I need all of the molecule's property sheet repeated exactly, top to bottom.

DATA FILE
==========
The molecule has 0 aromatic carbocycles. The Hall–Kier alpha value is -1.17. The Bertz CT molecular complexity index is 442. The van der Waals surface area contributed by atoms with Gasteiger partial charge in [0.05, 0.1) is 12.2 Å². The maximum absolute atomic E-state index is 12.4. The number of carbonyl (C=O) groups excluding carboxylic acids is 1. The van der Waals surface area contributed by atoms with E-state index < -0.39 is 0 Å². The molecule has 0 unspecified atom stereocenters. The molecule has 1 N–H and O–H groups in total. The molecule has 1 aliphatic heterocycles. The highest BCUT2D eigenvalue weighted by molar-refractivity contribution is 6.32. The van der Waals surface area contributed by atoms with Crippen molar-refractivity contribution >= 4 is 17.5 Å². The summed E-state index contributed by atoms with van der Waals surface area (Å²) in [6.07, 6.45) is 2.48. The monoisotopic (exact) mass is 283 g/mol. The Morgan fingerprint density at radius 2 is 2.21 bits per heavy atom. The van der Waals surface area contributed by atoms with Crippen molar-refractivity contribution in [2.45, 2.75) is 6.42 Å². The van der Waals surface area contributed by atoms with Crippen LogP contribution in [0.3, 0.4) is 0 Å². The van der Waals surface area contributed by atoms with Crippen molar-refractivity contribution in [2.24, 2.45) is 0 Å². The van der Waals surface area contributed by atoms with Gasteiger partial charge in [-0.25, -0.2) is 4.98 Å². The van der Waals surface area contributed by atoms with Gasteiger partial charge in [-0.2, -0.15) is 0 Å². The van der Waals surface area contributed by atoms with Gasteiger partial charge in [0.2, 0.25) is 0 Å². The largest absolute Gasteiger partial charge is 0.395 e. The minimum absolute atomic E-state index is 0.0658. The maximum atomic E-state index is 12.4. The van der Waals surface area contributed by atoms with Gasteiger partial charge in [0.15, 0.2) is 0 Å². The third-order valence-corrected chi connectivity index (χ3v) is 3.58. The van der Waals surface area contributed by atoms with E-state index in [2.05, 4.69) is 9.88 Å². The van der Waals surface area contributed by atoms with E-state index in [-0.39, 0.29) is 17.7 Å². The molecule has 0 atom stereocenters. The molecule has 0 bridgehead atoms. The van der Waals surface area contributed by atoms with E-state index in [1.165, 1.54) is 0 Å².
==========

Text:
The molecule has 0 aromatic carbocycles. The Hall–Kier alpha value is -1.17. The Bertz CT molecular complexity index is 442. The van der Waals surface area contributed by atoms with Gasteiger partial charge in [0.05, 0.1) is 12.2 Å². The maximum absolute atomic E-state index is 12.4. The number of carbonyl (C=O) groups excluding carboxylic acids is 1. The van der Waals surface area contributed by atoms with E-state index < -0.39 is 0 Å². The molecule has 0 unspecified atom stereocenters. The molecule has 1 N–H and O–H groups in total. The molecule has 1 aliphatic heterocycles. The highest BCUT2D eigenvalue weighted by molar-refractivity contribution is 6.32. The van der Waals surface area contributed by atoms with Crippen molar-refractivity contribution >= 4 is 17.5 Å². The summed E-state index contributed by atoms with van der Waals surface area (Å²) in [6.07, 6.45) is 2.48. The monoisotopic (exact) mass is 283 g/mol. The Morgan fingerprint density at radius 2 is 2.21 bits per heavy atom. The van der Waals surface area contributed by atoms with Crippen molar-refractivity contribution in [2.45, 2.75) is 6.42 Å². The van der Waals surface area contributed by atoms with Crippen LogP contribution in [0.3, 0.4) is 0 Å². The van der Waals surface area contributed by atoms with Crippen molar-refractivity contribution in [2.24, 2.45) is 0 Å². The van der Waals surface area contributed by atoms with Gasteiger partial charge in [-0.25, -0.2) is 4.98 Å². The van der Waals surface area contributed by atoms with Gasteiger partial charge in [-0.2, -0.15) is 0 Å². The van der Waals surface area contributed by atoms with Gasteiger partial charge in [0.2, 0.25) is 0 Å². The largest absolute Gasteiger partial charge is 0.395 e. The minimum absolute atomic E-state index is 0.0658. The maximum atomic E-state index is 12.4. The van der Waals surface area contributed by atoms with Gasteiger partial charge in [0.15, 0.2) is 0 Å². The third-order valence-corrected chi connectivity index (χ3v) is 3.58. The van der Waals surface area contributed by atoms with E-state index in [2.05, 4.69) is 9.88 Å². The van der Waals surface area contributed by atoms with E-state index in [-0.39, 0.29) is 17.7 Å². The molecule has 0 atom stereocenters. The molecule has 0 bridgehead atoms. The van der Waals surface area contributed by atoms with E-state index in [1.165, 1.54) is 0 Å².